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Pathfinders group helps SCC freshman transition to high school

The St. Croix Central Pathfinders, 28 juniors and seniors, are a new resource for Panther freshman and will be there for the ninth graders throughout the school year when they need advice or have a question to ask. Photo courtesy of St. Croix Central High School

The transition from middle school to high school can be a tough one for any incoming freshman, especially with the recent renovations that have taken place at St. Croix Central High School. That is one of the reasons why principal Kurt Soderberg and his staff decided to create the Pathfinders group, which is made up of 28 juniors and seniors.

"We are getting big enough now that we feel like it isn't the case any more that most of the freshman walk into the high school and have already been here and know what is going on. A lot of kids haven't been in the high school before, other than for athletic events," Soderberg said. "Immediately, those freshman have two Pathfinder leaders in their group that they know they can count on and rely on for anything. We wanted to connect the older kids who have been around with the incoming freshman to try and make it as comfortable as we can for them. The advantage is that, the more comfortable as human beings we are in this place, the more likely they are to learn and want to be there."

According to Soderberg, 50 students applied to be one of the 28 members of the Pathfinders group, which is meant to be a leadership group that helps transition freshman to the high school every year.

"The selection for Pathfinders wasn't all about selecting the best, brightest or most popular students. We tried to get a real cross section of interest level so we could make connections with more students," Soderberg said. "We did have a larger number of girls get accepted than we had boys, but ideally we'd be 50/50 split between boys and girls. That being said, this year worked out great."

Students can apply to be a Pathfinder starting in the spring, with the students going through a three-hour leadership course put on by the high school staff to prepare them to help the freshman when they arrive at freshman orientation, or Panther 101. The Pathfinder leaders are split up and given a small group of freshman to lead through activities during orientation.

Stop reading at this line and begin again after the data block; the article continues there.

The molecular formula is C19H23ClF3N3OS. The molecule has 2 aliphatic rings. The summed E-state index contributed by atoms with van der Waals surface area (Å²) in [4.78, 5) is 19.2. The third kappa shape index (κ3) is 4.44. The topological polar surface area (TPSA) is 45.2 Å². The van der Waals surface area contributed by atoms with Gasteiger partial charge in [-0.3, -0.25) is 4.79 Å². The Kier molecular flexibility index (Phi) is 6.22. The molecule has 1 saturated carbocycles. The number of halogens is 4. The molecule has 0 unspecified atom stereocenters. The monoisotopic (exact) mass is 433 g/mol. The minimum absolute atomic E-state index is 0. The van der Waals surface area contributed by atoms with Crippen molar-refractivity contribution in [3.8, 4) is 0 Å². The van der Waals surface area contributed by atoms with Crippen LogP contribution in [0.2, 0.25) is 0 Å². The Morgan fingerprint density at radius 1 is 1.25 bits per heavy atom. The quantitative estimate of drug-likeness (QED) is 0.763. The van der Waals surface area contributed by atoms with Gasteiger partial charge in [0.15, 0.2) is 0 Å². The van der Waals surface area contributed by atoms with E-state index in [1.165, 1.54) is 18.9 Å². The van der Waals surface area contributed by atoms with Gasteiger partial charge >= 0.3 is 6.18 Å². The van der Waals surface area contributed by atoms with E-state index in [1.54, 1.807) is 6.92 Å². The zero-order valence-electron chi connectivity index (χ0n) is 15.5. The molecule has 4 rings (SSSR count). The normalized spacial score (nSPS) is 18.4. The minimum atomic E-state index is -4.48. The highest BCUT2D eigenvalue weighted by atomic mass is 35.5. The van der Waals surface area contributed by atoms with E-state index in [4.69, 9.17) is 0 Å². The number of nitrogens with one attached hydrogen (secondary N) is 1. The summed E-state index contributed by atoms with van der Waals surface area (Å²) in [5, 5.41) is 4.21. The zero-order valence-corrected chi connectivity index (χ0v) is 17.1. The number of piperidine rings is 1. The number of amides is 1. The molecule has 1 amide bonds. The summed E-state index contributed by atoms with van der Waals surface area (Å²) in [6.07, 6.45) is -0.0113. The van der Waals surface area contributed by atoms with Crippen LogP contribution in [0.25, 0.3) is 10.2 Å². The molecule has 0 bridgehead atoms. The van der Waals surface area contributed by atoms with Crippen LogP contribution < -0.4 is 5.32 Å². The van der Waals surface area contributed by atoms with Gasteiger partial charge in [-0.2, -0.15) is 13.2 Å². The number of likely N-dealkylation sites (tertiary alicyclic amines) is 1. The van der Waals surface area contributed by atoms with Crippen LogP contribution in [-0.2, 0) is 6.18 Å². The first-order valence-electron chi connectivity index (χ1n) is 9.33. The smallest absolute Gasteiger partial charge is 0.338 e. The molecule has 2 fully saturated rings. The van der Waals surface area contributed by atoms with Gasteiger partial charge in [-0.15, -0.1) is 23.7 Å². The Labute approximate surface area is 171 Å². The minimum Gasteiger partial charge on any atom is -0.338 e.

"We are talking about these juniors and seniors coming in on a Sunday night in the summer and training for three hours. They were also in on a Wednesday from 7 a.m. to noon to commit to those freshman. That is pretty impressive in itself," Soderberg said. "They get that experience which they will have to use in all situations for the rest of their lives. It is a scary time for the freshman, and parents as well, and having the Pathfinders in place puts everybody at ease."

Soderberg thinks that one thing the administration will change to next year's schedule for the Pathfinders is to take the group to the middle school to meet with the freshman for the first time on their turf.

During the first three days of the school year, the Pathfinders wear a brightly colored t-shirt — this year's was bright green — to let freshman know who they can come to if they have any questions during the first few days of their freshman year.

"It is beneficial to both groups, since the freshman get a connection and the juniors and seniors get a chance to really lead," Soderberg said.

The Pathfinders and freshman connect four times throughout the semester to do a fun activity and spend time together. The Pathfinders also get together by themselves to continue their leadership training.

"I'd say it has helped with upperclassmen to develop in social and peer leadership. In the training, we covered how to manage and facilitate conversations, how to communicate effectively and how to listen effectively. Those are some of the big skills that leaders, and humans in general, need to be effective people," Koele said.

Teachers involved with the Pathfinders include: Zach Turpin, Emily Timmers, Courtney Hawkins, Jeff Fern and Tracy Klein.

Jordan Willi
Jordan Willi is a reporter for the New Richmond News. Previously, he worked as a sports reporter at the Worthington Daily Globe in Worthington, Minnesota. He also interned at the Hudson Star Observer for two summers and contributed to the Bison Illustrated sports magazine at North Dakota State University.
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